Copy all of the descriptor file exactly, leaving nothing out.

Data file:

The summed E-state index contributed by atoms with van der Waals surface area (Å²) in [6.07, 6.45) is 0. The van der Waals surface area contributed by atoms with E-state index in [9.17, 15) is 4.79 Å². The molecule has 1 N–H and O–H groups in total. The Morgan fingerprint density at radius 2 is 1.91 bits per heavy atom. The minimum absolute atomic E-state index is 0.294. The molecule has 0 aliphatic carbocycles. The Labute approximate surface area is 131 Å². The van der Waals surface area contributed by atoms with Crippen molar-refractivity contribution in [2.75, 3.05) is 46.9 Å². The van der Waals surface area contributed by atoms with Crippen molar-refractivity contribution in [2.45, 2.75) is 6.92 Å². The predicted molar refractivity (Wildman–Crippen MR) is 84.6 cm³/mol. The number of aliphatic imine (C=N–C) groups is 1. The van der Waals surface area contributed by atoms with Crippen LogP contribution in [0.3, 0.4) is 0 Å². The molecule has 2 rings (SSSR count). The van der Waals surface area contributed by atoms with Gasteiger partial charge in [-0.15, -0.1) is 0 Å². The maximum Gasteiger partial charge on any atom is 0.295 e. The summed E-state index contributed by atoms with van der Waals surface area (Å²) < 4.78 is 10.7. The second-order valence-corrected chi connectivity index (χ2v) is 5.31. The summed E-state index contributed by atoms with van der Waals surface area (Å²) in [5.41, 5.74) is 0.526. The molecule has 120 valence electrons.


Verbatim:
The summed E-state index contributed by atoms with van der Waals surface area (Å²) in [6.07, 6.45) is 0. The van der Waals surface area contributed by atoms with E-state index in [9.17, 15) is 4.79 Å². The molecule has 1 N–H and O–H groups in total. The Morgan fingerprint density at radius 2 is 1.91 bits per heavy atom. The minimum absolute atomic E-state index is 0.294. The molecule has 0 aliphatic carbocycles. The Labute approximate surface area is 131 Å². The van der Waals surface area contributed by atoms with Crippen molar-refractivity contribution in [2.75, 3.05) is 46.9 Å². The van der Waals surface area contributed by atoms with Crippen molar-refractivity contribution in [2.45, 2.75) is 6.92 Å². The predicted molar refractivity (Wildman–Crippen MR) is 84.6 cm³/mol. The number of aliphatic imine (C=N–C) groups is 1. The van der Waals surface area contributed by atoms with Crippen LogP contribution in [0.3, 0.4) is 0 Å². The molecule has 2 rings (SSSR count). The van der Waals surface area contributed by atoms with Gasteiger partial charge in [-0.15, -0.1) is 0 Å². The maximum Gasteiger partial charge on any atom is 0.295 e. The summed E-state index contributed by atoms with van der Waals surface area (Å²) < 4.78 is 10.7. The second-order valence-corrected chi connectivity index (χ2v) is 5.31. The summed E-state index contributed by atoms with van der Waals surface area (Å²) in [5.41, 5.74) is 0.526. The molecule has 120 valence electrons.